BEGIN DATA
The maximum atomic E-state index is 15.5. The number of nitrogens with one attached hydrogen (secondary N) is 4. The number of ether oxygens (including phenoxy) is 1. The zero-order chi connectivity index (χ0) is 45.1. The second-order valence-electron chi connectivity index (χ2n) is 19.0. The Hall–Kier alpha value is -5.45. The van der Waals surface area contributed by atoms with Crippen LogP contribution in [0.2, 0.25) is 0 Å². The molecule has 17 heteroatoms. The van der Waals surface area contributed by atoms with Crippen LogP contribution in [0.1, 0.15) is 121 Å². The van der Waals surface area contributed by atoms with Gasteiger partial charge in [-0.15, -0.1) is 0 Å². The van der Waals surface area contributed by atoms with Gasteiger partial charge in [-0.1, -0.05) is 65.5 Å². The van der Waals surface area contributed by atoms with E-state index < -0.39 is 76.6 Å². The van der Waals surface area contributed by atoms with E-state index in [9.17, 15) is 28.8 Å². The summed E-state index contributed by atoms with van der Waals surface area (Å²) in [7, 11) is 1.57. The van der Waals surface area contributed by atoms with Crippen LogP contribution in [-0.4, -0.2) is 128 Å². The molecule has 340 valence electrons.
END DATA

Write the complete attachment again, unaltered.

The maximum atomic E-state index is 15.5. The number of nitrogens with one attached hydrogen (secondary N) is 4. The number of ether oxygens (including phenoxy) is 1. The zero-order chi connectivity index (χ0) is 45.1. The second-order valence-electron chi connectivity index (χ2n) is 19.0. The Hall–Kier alpha value is -5.45. The van der Waals surface area contributed by atoms with Crippen LogP contribution in [0.2, 0.25) is 0 Å². The molecule has 17 heteroatoms. The van der Waals surface area contributed by atoms with Crippen LogP contribution in [0.1, 0.15) is 121 Å². The van der Waals surface area contributed by atoms with Gasteiger partial charge in [-0.15, -0.1) is 0 Å². The van der Waals surface area contributed by atoms with Gasteiger partial charge in [-0.1, -0.05) is 65.5 Å². The van der Waals surface area contributed by atoms with E-state index < -0.39 is 76.6 Å². The van der Waals surface area contributed by atoms with E-state index in [9.17, 15) is 28.8 Å². The summed E-state index contributed by atoms with van der Waals surface area (Å²) in [7, 11) is 1.57. The van der Waals surface area contributed by atoms with Crippen LogP contribution in [-0.4, -0.2) is 128 Å². The molecule has 340 valence electrons.